The Secoya, or Siekopa’ai as they call themselves, once had an immense territory that stretched an estimated 7,000,000 acres between the Putumayo and Napo rivers from Ecuador into Colombia and Peru.
The Secoya, or Siekopa’ai as they call themselves, once had an immense territory that stretched an estimated 7,000,000 acres between the Putumayo and Napo rivers from Ecuador into Colombia and Peru. They are renowned for their shamanic acumen and knowledge of medicinal plants, with traditional uses for over 1,000 different plants. Their language, Pai’koka, is part of the Western Tucanoan language group.
The Secoya now number around 600 people in Ecuador and around 900 in Peru. Missionary activity, rubber extraction, colonization, palm oil production, petroleum activity and a decades-long civil war between Ecuador and Peru have resulted in a greatly reduced and fragmented territory on both sides of the border. In Ecuador, the Secoya currently have no legal title or recognized rights over their ancestral territory and have been corralled into a much reduced territory of 50,000 acres situated over 100 miles from their ancestral territory and surrounded by oil fields, mega-scale African Palm plantations and a network of roads that accelerate illegal logging and land invasion. The parallel impacts to Secoya culture and traditional way of life have been distressing.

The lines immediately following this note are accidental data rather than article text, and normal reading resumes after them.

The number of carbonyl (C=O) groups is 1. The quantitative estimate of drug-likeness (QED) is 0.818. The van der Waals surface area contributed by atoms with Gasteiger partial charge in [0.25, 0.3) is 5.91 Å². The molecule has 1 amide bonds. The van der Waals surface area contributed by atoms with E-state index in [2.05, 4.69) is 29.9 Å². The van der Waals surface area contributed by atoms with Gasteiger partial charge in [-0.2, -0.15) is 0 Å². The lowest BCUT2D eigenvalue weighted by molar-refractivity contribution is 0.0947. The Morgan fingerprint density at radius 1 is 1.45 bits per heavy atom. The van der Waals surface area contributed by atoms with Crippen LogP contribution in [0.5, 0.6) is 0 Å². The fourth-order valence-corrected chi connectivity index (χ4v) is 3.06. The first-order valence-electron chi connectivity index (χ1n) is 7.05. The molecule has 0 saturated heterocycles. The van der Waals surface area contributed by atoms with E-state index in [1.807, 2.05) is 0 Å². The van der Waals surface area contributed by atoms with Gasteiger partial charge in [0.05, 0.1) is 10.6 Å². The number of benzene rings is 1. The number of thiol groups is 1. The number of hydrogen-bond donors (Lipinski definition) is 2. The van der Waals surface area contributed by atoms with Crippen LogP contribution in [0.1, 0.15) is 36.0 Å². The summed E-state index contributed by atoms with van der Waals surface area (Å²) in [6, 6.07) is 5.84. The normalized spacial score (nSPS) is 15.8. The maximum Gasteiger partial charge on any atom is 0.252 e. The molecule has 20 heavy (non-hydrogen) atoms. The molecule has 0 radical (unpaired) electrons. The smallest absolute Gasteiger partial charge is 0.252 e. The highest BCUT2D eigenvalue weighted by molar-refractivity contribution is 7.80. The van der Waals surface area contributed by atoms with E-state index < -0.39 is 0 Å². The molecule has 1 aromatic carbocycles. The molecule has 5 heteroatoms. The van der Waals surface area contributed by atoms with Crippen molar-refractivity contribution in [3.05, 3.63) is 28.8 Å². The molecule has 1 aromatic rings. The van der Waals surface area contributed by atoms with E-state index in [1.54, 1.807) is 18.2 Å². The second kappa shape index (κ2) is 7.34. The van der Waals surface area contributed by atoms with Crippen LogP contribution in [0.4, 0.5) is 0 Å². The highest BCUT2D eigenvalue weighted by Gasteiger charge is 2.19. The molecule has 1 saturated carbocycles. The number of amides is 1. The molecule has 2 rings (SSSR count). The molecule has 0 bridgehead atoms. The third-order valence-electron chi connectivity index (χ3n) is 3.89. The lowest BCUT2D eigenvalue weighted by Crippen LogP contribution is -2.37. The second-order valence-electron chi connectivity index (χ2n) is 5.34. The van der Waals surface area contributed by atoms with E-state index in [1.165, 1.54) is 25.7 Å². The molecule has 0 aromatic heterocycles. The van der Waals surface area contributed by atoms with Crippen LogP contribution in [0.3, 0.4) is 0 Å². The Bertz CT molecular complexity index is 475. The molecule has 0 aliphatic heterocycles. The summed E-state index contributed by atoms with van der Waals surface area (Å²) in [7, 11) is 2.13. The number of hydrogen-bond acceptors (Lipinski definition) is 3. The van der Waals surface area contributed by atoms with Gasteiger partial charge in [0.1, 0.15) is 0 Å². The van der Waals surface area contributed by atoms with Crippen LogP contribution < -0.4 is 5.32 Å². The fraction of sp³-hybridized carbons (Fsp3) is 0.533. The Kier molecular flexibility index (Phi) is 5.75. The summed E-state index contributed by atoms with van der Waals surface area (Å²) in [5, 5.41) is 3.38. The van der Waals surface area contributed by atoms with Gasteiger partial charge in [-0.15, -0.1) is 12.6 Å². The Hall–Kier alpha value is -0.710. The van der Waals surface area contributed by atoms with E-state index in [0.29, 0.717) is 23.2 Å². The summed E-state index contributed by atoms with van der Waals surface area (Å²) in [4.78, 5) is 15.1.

Ceibo’s Secoya Team faces a pivotal moment in the conservation of their unique rainforest and their ancestral culture deeply tied to the land. Separated by imposed borders and displaced by the civil war in the 1940s, the Secoya of Ecuador and Peru are now working jointly with the Ceibo Alliance towards the reunification of a single great Secoya Nation. Ceibo’s Secoya Team is working to map ancestral migration routes and produce video-testimony to support land claims, achieve dual-citizenship for all Secoya people, and legally and culturally recover more than a million acres of their ancestral rainforest territory.
It is also clear to Ceibo’s Secoya Team that as their elders pass away, much of their ecological knowledge, their spiritual wisdom, and their practical forest skills disappear with them. In response, the Secoya Team is facilitating a number of community based initiatives focused on the transfer of traditional knowledge and practices, including recovering the presence and consumption of the sacred yoco and yagé vines, promoting traditional medicinal plant gardens, and a sewing workshop to design and create traditional garments. And, having provided rainwater harvesting systems to every Secoya family in Ecuador, the Secoya are focusing on the installation of solar energy in remote communities.